The girls with Jimmy and Jackson and Jessica (See the Frozen pillowcases?)

A few of the people who made our trip possible!

The girls in their Minnie shirts from Aunt Cathy.
At this point they only knew they were going to get
a surprise. When asked what they thought the
surprise was, Shannay said, "a rice cake?"

More to the Story

Fast forward 2 months, and I got an email from my good friend, Courtney Templeton, who had this great idea to raise A LOT of money for the Run for Hope so we could win the trip to Disney.  Keep in mind, very few people knew we already had a trip in the works, and the WHOLE REASON very few people knew was because we didn't want to hurt the fundraising for the Run for Hope.  So I couldn't tell her we were already going to Disney!

Never in my wildest dreams did I imagine that we would raise almost $4000 in ONE DAY from her brilliant idea, but we did! We were so thrilled that so many foster children would be going to camp from that incredible day of fundraising (and we hadn't mentioned Disney World one time in the day of fundraising!)

Never in our wildest dreams did we ever imagine we'd end up with TWO trips to Disney, but that is exactly what happened.  Not only were we going to Disney because of the generosity of the Frasers, we were also going at the generosity of so many who gave to the fundraising for the Run for Hope.


In a crazy twist of events, at the 11th hour, another fundraising family passed us in the fundraising competition, but their last donation came in past the 9:00 p.m. fundraising deadline. We were declared the winners and given the prize.

Paying it Forward

The thing is, that other family was also a foster family, and what were we going to do with TWO trips to Disney? So we did the only thing we could do; we paid it forward, and gave them the trip.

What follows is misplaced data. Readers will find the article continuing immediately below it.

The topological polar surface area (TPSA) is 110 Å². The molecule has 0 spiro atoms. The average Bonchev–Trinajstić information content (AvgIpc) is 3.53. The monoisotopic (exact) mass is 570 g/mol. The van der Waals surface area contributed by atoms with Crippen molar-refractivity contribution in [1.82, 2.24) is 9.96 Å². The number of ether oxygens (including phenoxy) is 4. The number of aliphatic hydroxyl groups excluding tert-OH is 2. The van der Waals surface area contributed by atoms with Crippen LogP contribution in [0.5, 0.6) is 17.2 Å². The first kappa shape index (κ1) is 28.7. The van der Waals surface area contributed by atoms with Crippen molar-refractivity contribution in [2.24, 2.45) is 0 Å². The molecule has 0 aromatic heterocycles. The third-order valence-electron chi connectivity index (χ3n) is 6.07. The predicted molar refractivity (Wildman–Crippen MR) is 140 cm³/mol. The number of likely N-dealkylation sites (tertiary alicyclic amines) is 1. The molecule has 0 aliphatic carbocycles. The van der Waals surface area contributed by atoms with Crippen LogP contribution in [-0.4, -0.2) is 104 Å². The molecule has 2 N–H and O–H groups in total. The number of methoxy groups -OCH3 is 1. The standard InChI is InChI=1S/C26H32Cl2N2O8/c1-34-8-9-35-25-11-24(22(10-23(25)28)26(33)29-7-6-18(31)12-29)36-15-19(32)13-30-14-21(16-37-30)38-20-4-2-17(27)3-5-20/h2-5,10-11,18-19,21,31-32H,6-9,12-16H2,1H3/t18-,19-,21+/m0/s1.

All that to say, the Twinderellas are going to meet their Cinderella.  And so is another special family.

It is, after all, a fairy tale ending. :)

What Is The Impact of Your Words?

Our words are so incredibly powerful; the words we speak to others and the words we speak to ourselves.

Our words can delight the heart or devastate the mind.

They can be instruments of peace and hope or chaos and destruction.

We can wield them as weapons or whisper them like salve over deep wounds.

We all know the power of our words, and yet we speak them with such carelessness, such blatant disregard for the impact they will make upon landing.

There is an ancient biblical proverb that says, "Death and life are in the power of the tongue . . . "

The Power of Death and Life

I had a friend of mine who's father went into surgery for a minor hernia repair.  No big deal, even given his advanced number of years.  They were assured it was a very simple procedure; he'd be in and out before they knew it.

After some time, two doctors came out (they never deliver bad news alone), each removing their surgical caps, almost in unison.  She and the rest of her family stood up, surprised and each sensing the impending doom that had sucked the oxygen out of the room.

Due to a slight error in the way some medication was administered, a medication designed to regulate his heart rate during surgery, her father had suffered a heart attack and they could not revive him. He died on the table.

Imagine the shock of that.  A simple medication, designed to give life, but instead delivered a deadly blow.

Thus is the impact of our words.

Though they have the power to give life, if spoken carelessly, they can bring death and destruction.

Choosing My Words

I have thought so much about my words lately; about the ones I speak, and the ones that remain thoughts in my head, threatening to spill out over those I love . . .

. . . and those I struggle to love.

God gave each of us the ability to speak. He also gave us the power to give life, and hope, and encouragement with our words or to use them to bring devastation and destruction.

All that to say, we have the power of death and life on the tip of our tongue. Today, for one whole day, speak each word as a gift and measure the life that it brings to your soul.